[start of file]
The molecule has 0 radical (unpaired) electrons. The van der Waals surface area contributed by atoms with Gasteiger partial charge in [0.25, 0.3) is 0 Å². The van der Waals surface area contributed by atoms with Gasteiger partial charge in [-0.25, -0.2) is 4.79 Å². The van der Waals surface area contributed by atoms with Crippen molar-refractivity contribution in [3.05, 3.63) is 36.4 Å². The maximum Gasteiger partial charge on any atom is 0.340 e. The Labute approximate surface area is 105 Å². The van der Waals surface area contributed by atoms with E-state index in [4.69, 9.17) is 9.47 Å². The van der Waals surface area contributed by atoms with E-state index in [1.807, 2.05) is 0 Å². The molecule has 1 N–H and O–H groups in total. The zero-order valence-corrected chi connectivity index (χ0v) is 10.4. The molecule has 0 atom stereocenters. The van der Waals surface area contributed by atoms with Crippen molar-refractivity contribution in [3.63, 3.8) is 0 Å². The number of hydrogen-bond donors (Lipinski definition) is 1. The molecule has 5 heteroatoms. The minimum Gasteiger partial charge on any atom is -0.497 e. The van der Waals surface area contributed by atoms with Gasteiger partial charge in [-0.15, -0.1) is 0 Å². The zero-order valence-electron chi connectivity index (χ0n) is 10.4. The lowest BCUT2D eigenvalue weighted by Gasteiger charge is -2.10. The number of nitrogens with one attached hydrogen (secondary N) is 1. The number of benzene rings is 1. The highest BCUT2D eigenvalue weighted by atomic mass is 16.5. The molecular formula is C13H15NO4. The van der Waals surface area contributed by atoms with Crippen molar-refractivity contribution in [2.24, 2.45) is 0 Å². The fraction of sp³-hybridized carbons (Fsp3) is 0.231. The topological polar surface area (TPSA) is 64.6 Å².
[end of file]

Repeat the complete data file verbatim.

The molecule has 0 radical (unpaired) electrons. The van der Waals surface area contributed by atoms with Gasteiger partial charge in [0.25, 0.3) is 0 Å². The van der Waals surface area contributed by atoms with Gasteiger partial charge in [-0.25, -0.2) is 4.79 Å². The van der Waals surface area contributed by atoms with Crippen molar-refractivity contribution in [3.05, 3.63) is 36.4 Å². The maximum Gasteiger partial charge on any atom is 0.340 e. The Labute approximate surface area is 105 Å². The van der Waals surface area contributed by atoms with E-state index in [4.69, 9.17) is 9.47 Å². The van der Waals surface area contributed by atoms with E-state index in [1.807, 2.05) is 0 Å². The molecule has 1 N–H and O–H groups in total. The zero-order valence-corrected chi connectivity index (χ0v) is 10.4. The molecule has 0 atom stereocenters. The van der Waals surface area contributed by atoms with Crippen molar-refractivity contribution in [3.63, 3.8) is 0 Å². The number of hydrogen-bond donors (Lipinski definition) is 1. The molecule has 5 heteroatoms. The minimum Gasteiger partial charge on any atom is -0.497 e. The van der Waals surface area contributed by atoms with Gasteiger partial charge in [-0.15, -0.1) is 0 Å². The zero-order valence-electron chi connectivity index (χ0n) is 10.4. The lowest BCUT2D eigenvalue weighted by Gasteiger charge is -2.10. The number of nitrogens with one attached hydrogen (secondary N) is 1. The number of benzene rings is 1. The highest BCUT2D eigenvalue weighted by atomic mass is 16.5. The molecular formula is C13H15NO4. The van der Waals surface area contributed by atoms with Crippen molar-refractivity contribution in [2.24, 2.45) is 0 Å². The fraction of sp³-hybridized carbons (Fsp3) is 0.231. The topological polar surface area (TPSA) is 64.6 Å².